The SCPI (Standards Command for Programmable Instruments) protocol is exceptionally popular in lab and workspace tools, letting you configure and fetch data from oscilloscopes and lab scales alike in a standardized way. However, when interfacing with a SCPI device, you need to use a programming guide document if you want to know the commands for any of the inevitably extended features; essentially, SCPI isn’t as human-friendly as you might want. [MisterHW] argues that SCPI could use more discoverability by proposing a HELP? command.
This proposal is so intuitive, it makes you wonder why it isn’t in the base spec. It adds a built-in command that provides information on other commands. Internally, the description is just an extra string parameter that you add to your command definition code, and you can use it to describe the parameter types and ranges it takes. The output is both human-readable and machine-parseable, and as it’s stored within your code, it’s way quicker to update the description string than it is to re-release programming guides. Which are themselves prone to being outdated as-is, so decreasing reliance on them is a win-win.
The proposal makes a lot of sense, and [MisterHW] is willing to back it up with a pull request to the most popular SCPI library,
libscpi. Whenever the pull request finally goes through, you will have the option to easily add the HELP? command support to whatever SCPI-connected device you might have brewing.
While the old devices will eventually fade, SCPI is not about to die out – hackers keep building devices with SCPI as the communication protocol, as the spec is quite powerful. For instance, here’s this fancy temperature logger, or this Source Measurement Unit – both of them use SCPI for hacker-to-device data transfer, and it’s likely to be
libscpi under the hood. Ever wondered what SCPI is all about? Check out our overview!
9 thoughts on “Let’s Make SCPI More Helpful”
“SCPI is not about to die out – hackers keep building devices with SCPI as..”
Huh? Where on earth did this come from? Was there any implication that SCPI is about to die off? In what way is the hacker community keeping it alive, other than many of the engineers for little known concerns like Keysight, Fluke, Keithley, Rigol, etc. may be hackers.
agreed. And if you want it to be better, add local echo as a requirement. I hate SCPI with a burning passion. I *WISH* it would die off. The syntax is horrible, and without local echo, I hit enter alot rather than try to fix mistakes. Generally, I use a text editor, type what I want, correct it, and then paste into the device.
I mean, seriously *idn? Really? So we’re going to be verbose with “how many field seperators can we fit”, but we’re going to shorten the identity command, require a special character up front, and end with a question mark? If I never have to touch SCPI again, it will be too soon. I can’t imagine why anyone thinks this garbage is any good at all.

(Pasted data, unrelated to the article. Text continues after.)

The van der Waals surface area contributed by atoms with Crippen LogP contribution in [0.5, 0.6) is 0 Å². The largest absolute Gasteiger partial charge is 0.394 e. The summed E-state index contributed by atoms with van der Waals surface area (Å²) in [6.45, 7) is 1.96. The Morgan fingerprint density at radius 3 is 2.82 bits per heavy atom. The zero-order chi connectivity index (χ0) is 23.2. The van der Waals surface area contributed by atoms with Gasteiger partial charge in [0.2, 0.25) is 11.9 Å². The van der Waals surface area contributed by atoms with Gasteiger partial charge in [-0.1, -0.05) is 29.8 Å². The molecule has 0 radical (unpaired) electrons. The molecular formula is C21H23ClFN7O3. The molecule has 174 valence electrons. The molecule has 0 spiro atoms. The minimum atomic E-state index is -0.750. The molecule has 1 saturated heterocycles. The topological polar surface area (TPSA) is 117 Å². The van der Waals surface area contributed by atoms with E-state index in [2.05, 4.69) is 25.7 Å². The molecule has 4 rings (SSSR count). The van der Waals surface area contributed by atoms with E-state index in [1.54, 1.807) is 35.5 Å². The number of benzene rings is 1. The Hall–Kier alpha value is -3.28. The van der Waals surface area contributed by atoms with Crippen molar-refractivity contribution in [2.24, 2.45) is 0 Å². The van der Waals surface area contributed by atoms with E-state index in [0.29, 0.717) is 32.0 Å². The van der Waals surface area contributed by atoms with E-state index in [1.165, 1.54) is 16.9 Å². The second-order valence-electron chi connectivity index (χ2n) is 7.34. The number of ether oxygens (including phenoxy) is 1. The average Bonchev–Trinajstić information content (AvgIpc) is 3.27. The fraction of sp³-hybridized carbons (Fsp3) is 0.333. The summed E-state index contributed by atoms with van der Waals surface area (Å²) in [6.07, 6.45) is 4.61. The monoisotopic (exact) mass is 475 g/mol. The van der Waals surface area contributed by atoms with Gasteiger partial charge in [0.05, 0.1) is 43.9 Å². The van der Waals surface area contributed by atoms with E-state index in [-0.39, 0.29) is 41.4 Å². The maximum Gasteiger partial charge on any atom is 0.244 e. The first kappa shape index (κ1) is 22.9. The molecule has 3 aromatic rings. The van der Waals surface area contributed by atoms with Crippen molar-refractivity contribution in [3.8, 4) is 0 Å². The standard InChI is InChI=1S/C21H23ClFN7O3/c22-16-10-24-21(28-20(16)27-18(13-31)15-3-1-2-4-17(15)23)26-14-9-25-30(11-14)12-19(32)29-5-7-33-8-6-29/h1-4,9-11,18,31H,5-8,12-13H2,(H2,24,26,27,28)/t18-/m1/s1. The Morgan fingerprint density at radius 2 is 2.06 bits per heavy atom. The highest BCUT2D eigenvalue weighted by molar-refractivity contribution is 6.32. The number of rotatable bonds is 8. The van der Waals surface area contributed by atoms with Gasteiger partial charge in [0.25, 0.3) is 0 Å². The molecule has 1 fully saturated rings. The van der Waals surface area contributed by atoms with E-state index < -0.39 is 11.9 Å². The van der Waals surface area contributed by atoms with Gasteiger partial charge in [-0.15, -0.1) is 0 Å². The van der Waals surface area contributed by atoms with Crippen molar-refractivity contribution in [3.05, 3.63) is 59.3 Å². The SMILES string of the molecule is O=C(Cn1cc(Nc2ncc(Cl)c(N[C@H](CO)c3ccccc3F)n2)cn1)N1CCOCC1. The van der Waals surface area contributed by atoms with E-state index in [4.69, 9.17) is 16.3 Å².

If you want local echo then set your Telnet client to do it. I would, however, expect an instrument or library to handle backspace/delete properly in all cases.
“makes you wonder why it isn’t in the base spec” no, not really; SCPI is an _old_ standard, a help command would have been considered a resource waste on some of those old machines; protocol documentation can be put in the manual! They put considerable effort into manuals back then…
Additionally, the core design intent isn’t interactivity with a human, but for automation. The host software doesn’t need a help command (noting that I deal with a lot of instruments via the RS232/HPIG/net socket even when I can touch the front panel, as I can type the SCPI message faster than I can find the right menu selection in many cases, and I would appreciate a help service on a couple of them at times)
Yup. SCPI started out as derived from IEEE 488 commands, which originally started out as HP-IB back in the late *60s*. Even the base SCPI standard was only first released in the 1990.
And it’s not just “resource waste” – a help command would’ve been extremely *hard* on some systems back then because the output buffer would’ve had to have been *gigantic*.
Also: why in the world would you suggest “HELP?” Just look at the other commands. There’s a structure. If you’re going to propose anything, it would be “*HLP?” to match the three-letter pattern used for the required commands.
I see another point, It doesn’t make to much sense. Some SCPI commands are standardized over all device (the one listed above), however a lot more commands are normally available to control complex Devices. To get al this information in a terminal would not be very useful.
Thanks for that. I spent a bit of time on my own implementation over Xmas and was already potentially translating ‘help’ and a blank string to SYSTem:HELP:HEADers?
My focus in doing this was not so much having something which could be embedded in an instrument, as having something which could be added- with minimum fuss- to an axisting program which was supporting e.g. a multimeter which had a thoroughly non-standard control protocol. As such, it works by registering commands together with a handler when the command is recognised.
Having done that, it was easy to add SYSTem:HELP:SYNTax? which can be used to query a registered command’s parameter expectations.
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